Environmental Justice & Sustainability eJournal
Editors: Alfred (Fred) R. Light and Randall Abate
St. Thomas University School of Law and Florida A&M University College of Law

This eJournal distributes working and accepted paper abstracts that examine cross-cutting, interdisciplinary approaches to policies and programs that support sustainability: reducing the risks to our national security, improving our economic efficiency and productivity, enhancing our health and communities, creating jobs, improving the lives of the poorest among us, and fostering greater human well-being throughout the world. Environmental justice refers to those cultural norms and values, rules, regulations, behaviors, policies and decisions to support sustainable communities, where people can interact with confidence that their environment is safe, nurturing, and protective. It frequently emphasizes distributive justice, that is the equitable distribution of the burdens resulting from environmentally threatening activities or the environmental benefits of government and private programs. The principle of environmental sustainability encompasses adaptive ecosystem management, that actions to correct environmental problems must simultaneously be actions that reduce uncertainty in the future, allowing correction of our uncertain course in the future.

This eJournal is sponsored by the Graduate Program in Environmental Sustainability at the St. Thomas University School of Law (http://www.stu.edu/law/environmentLLM). It is a one-year, 24-credit LL.M. program designed to equip students with the legal tools and practical experience necessary to work in the field of environmental law in today's changing world. Unlike traditional programs focused on legal categories such as land use law or environmental regulation, the curriculum is a cross-cutting, interdisciplinary approach to policies and programs that promote sustainability. The Program uses a continuous adaptive learning model, engaging learners in collaborative practice and problem solving exercises that provide opportunities to develop critical competencies such as initiative, critical thinking, teamwork and accountability along with learning content. Components include foundational semester-long, skill-based courses requiring collaboration on projects similar to tasks frequently found in practice, immersion modules involving visits to work locations where field observation enhances learning, and one-credit two-day weekend workshops focused on contemporary "hot topics".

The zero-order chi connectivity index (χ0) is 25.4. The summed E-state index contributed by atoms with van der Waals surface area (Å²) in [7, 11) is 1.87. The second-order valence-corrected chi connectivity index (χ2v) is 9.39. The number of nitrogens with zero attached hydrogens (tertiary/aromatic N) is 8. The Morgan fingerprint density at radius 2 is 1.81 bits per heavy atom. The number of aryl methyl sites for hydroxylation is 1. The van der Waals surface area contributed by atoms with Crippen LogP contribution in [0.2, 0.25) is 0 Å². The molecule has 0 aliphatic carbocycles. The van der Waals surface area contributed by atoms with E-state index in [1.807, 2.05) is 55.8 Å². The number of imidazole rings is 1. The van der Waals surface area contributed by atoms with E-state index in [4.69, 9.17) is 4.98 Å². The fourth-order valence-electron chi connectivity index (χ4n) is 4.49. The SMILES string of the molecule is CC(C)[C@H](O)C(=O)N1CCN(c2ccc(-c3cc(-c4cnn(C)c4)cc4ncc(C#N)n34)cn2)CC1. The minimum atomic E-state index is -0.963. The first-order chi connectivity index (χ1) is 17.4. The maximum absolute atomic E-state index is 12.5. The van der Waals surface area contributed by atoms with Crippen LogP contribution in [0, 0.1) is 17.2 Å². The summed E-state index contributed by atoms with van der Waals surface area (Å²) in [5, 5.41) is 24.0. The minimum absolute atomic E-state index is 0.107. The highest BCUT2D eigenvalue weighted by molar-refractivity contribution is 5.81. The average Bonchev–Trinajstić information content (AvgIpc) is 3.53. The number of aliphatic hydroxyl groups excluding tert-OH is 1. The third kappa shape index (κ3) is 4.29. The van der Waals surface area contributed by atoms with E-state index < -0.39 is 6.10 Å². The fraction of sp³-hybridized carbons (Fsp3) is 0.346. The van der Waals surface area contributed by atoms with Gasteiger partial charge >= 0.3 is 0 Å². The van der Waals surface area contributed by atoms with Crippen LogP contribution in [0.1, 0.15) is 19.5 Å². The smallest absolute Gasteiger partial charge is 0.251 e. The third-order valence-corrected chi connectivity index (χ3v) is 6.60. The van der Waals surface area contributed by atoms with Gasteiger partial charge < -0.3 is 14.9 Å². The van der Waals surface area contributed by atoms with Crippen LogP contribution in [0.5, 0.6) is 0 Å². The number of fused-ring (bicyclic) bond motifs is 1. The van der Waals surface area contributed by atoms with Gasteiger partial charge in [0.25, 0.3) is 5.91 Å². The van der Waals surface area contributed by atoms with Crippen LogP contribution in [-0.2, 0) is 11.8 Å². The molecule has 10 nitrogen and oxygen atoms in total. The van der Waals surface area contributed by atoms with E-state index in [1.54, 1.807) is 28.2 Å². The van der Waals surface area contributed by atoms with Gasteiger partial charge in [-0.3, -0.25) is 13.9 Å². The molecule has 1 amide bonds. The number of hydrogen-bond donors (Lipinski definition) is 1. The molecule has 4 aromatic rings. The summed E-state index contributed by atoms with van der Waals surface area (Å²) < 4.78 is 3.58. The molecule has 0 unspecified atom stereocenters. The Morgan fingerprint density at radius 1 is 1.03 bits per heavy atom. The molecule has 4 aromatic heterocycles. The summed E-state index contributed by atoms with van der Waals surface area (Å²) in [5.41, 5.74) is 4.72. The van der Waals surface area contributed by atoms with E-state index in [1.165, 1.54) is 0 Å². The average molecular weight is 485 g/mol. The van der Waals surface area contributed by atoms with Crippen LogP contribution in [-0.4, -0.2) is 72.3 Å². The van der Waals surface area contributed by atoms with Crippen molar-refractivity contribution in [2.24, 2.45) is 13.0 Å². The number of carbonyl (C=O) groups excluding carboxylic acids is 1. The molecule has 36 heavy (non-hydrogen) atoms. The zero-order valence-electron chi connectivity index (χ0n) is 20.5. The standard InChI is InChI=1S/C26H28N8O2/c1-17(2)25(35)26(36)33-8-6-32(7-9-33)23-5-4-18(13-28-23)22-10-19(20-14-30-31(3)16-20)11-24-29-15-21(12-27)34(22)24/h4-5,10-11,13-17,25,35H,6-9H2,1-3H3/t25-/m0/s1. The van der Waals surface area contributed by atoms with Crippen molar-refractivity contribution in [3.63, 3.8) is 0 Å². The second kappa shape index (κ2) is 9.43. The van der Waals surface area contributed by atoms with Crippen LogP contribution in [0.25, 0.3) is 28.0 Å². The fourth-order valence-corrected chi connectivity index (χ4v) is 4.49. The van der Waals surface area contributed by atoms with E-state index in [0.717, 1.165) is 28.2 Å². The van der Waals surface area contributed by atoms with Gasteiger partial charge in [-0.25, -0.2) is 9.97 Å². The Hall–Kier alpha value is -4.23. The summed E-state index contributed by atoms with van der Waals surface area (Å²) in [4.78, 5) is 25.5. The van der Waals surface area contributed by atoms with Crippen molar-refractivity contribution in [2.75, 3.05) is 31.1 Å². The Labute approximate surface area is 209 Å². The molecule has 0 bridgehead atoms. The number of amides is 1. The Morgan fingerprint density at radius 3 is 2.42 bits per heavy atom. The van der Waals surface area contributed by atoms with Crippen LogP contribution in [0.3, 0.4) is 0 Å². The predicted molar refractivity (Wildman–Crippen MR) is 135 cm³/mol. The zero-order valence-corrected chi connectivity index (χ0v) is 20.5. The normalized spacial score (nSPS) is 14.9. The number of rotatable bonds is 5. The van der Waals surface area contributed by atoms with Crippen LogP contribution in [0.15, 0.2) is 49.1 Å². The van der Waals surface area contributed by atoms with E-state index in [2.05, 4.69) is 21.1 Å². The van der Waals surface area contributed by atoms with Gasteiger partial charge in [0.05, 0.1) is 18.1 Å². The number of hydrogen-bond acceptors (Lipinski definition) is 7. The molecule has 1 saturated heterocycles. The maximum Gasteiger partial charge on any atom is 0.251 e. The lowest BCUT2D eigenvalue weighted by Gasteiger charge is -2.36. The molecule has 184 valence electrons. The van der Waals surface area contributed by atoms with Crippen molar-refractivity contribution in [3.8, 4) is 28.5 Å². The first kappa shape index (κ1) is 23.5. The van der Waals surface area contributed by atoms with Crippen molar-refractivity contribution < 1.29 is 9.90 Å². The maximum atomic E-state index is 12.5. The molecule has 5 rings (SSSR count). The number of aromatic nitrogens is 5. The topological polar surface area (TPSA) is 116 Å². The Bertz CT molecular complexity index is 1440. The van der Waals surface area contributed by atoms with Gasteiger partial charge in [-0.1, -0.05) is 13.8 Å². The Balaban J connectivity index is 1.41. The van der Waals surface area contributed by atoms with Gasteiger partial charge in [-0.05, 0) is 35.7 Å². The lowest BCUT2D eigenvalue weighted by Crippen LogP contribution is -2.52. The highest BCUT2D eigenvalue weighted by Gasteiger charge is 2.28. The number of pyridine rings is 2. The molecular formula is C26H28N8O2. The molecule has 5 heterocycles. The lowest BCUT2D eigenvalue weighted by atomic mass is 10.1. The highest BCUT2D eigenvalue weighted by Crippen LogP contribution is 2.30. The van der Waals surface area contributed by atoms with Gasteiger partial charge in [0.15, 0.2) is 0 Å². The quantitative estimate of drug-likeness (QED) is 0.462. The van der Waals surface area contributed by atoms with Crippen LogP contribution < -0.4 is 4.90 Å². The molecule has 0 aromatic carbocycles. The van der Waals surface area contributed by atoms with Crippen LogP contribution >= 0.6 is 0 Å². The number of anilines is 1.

Established in 2011, the Environment, Development and Justice Project (EDJP) of the Center for International Law and Justice (CILJ) at FAMU College of Law is a multi-faceted program to promote faculty and student engagement within and outside the law school community on pressing issues involving environmental regulation and the needs of developing countries and of minority and low-income populations. EDJP seeks to determine how these topics intersect in the domestic and international law fields in promoting justice for vulnerable populations while ensuring adequate protection of the natural environment. EDJP aims to advance FAMU College of Law's overall mission of training minority students for the legal profession and, more particularly, to place FAMU graduates in careers in the domestic and international environmental law fields, areas in which there is significant historical under-representation for minorities.

Click here to Browse our Electronic Library to view our archives of abstracts and associated full text papers published in this journal.

Sample Issue

Environmental Justice & Sustainability eJournal Advisory Board
Click on the individual's name below to view the editor or advisory board member's author home page.

Editors: Alfred (Fred) R. Light and Randall Abate
St. Thomas University School of Law and Florida A&M University College of Law

Stan Bronson

John C. Dernbach

Daniel Kreeger

Lenora P. Ledwon

Mary Munson

Keith Rizzardi, Esq.

James M. Strock